After defeating Solidus, a strange thing happens. Standing in the streets of New York (while countless pedestrians carry on about their day, ignoring the massive machine that’s wedged itself into the Federal Building, or the two men decked out in military gear), Snake notices the dog tags hanging around Raiden’s neck and asks him a question: “by the way, what is that?”
“Dog tags?” Raiden asks, glaring down at them. And we see what’s on them — the player’s name, D.O.B., and country of origin. Way back at the start of the Plant chapter, if you accessed one of the nodes, it asks you for all this information. And there it is, on the screen. The dog tags that Raiden is wearing are in fact your dog tags. Moments before Raiden asked Snake what he should do, and Snake told him to pick a new name and start fresh.
“Anyone you know?” Snake asks Raiden.
“No,” Raiden responds. “Never seen the name before.” And then he pitches the dog tags away.
The moment is interesting and strange. Last month I argued that in MGS2 you and Raiden are pretty much the same person in terms of experience, and this still kind of applies. You both share this heritage and so on, but at this point, at the end of the game, you go your separate ways. It’s really cool because, well, you really are. The next twenty minutes or so are just cut-scene and credits; the game is over, and your role is finished. You’ve gone from spectator-as-actor to just plain old spectator. And that’s really cool. It also forces us into the game, in a way. Raiden’s answer, “never seen the name before,” does also leave some room for doubt. While on the one hand, Raiden’s answer could be more metaphoric than anything else, it could also be taken as being somewhat literal: “James” and Raiden have never met (though I’ve played as him for all these hours), so no, he has never seen the name before. This forces an evaluation on our own part as an actor — even as a voyeur — in this whole damn video game. Raiden says at one point “you can take your simulation and… ! We’re out here, we bleed, we die!” and while his comment is directed at Campbell, we also have to acknowledge that every time we cartwheel off of a pipe down into the water trying to get a stupid AK suppressor that we are really killing Raiden. One of the Snake Tales, External Gazer, toys with this. In that tale, Otacon develops a VR system that’s super-realistic. It turns out that each time it is turned on, it creates a reality and it populates that reality with people from other realities. Every time you kill a guard in the VR, you’re killing an actual guard. It’s cool, and that just seems to be taking the idea from MGS2 several steps forward. For us, it’s a game, but the game is, for Raiden, real life.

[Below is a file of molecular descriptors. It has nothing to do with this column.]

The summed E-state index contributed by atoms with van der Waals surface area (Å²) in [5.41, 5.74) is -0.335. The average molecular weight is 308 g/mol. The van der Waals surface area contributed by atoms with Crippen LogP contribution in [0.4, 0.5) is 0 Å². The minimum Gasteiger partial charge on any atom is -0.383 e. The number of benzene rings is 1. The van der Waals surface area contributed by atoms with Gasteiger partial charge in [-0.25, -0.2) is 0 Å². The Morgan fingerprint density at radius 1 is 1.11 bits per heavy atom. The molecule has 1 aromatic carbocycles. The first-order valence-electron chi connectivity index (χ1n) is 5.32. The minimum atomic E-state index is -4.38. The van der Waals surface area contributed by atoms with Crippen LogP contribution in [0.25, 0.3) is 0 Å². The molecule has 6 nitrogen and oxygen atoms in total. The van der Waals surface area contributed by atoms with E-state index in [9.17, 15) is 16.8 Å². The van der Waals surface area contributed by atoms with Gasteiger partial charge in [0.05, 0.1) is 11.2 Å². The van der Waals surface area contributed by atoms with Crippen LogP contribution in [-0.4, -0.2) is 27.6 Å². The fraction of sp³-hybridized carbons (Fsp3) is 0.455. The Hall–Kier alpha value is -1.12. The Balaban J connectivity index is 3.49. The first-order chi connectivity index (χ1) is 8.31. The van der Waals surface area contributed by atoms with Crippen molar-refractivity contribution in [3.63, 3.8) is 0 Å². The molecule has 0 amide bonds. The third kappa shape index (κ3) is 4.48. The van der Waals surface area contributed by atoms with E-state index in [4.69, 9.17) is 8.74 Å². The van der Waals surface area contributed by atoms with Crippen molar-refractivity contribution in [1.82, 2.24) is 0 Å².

Metal Gear Solid 2’s meta-game (like Earthbound’s), is super cool and forces the player to consider their own relation to the character. It widens the room for possible interpretation, and makes the player him/herself an interpretable actor in the course of things. It forces a re-evaluation of what is actually going on, and while it doesn’t go as far as to make us say, culpable in murder or any of the wacky things that happen in these games, it definitely allows for us to explore a game beyond the scope of the game.